TDI recognises that recompense for work should allow those working to a decent standard of living without dependence on outside subsidies.
Principles underlying this policy
A living wage is one which allows individuals to meet their everyday needs to a basic but decent standard. ‘Everyday needs’ means essentials such as food, housing and utilities, with a margin for unforeseen events such as the replacement of white goods. It is based on living costs. The living wage is distinct from the National Minimum Wage, which is based on median national income, and as such allows individuals to live without other subsidies such as those provided by the Government or charities.
TDI comes into contact with those working for a wage directly through employment and sub-contracting and indirectly through procurement and collaboration.
Aims, objectives and scope of this policy
TDI will pay employees and subcontractors a living wage, based on the local cost of living for the employee or subcontractor.
TDI will pay for expenses incurred when doing work for TDI.
TDI will be transparent about its wage-setting policies. It will encourage employees to raise concerns about their wages and expenses and will handle those concerns in an open and non-discriminatory way.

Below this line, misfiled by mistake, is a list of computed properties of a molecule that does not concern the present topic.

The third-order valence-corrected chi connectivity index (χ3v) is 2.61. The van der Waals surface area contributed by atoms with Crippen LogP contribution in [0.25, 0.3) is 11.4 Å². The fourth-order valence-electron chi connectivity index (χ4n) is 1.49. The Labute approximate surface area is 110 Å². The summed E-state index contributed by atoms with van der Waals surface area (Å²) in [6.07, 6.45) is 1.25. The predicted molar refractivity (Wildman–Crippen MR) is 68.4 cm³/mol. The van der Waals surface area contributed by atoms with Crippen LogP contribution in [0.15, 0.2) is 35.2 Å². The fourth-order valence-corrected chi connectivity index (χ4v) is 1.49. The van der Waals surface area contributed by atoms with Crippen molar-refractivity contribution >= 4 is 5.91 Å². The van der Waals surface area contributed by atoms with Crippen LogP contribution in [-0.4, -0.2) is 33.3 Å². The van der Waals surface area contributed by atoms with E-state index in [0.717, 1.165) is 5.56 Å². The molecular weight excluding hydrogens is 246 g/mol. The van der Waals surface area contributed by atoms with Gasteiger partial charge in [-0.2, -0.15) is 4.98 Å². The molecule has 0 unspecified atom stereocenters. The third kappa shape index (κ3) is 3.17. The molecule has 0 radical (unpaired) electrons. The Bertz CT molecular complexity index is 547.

TDI will encourage other organisations it works with to pay their employees a living wage, and will consider whether suppliers pay a living wage when procuring goods and services.
The Chief Executive of TDI has responsibility for ensuring that a living wage is paid to direct employees. Anyone within the organisation who is managing a sub-contractor has responsibility for ensuring that sub-contractors are paid a living wage. Anyone within the organisation involved in procurement has a responsibility to consider the living wage as an element in their decision-making.
The living wage benchmark used will be that of the Living Wage Foundation, www.livingwage.org.uk/.
When reviewing wages and salaries, the Chief Executive or person managing a sub-contractor will consider the living wage to be the floor an individual will be paid.
Employees and subcontractors will be encouraged to be aware of the current level of the living wage and raise concerns with the Chief Executive or person managing them. When a concern is raised, it should be investigated. Where the concern is justified the wage, salary or sub-contractor’s fee will be adjusted to meet the living wage.
When procuring, those within TDI will look for evidence that a potential supplier is paying the living wage, and consider payment of the living wage alongside other considerations when choosing a supplier.
TDI will not seek formal accreditation as a 'Living Wage Organisation'.
Date of revision of this policy
December 2021. This policy is in effect, and should be reviewed within 3 years.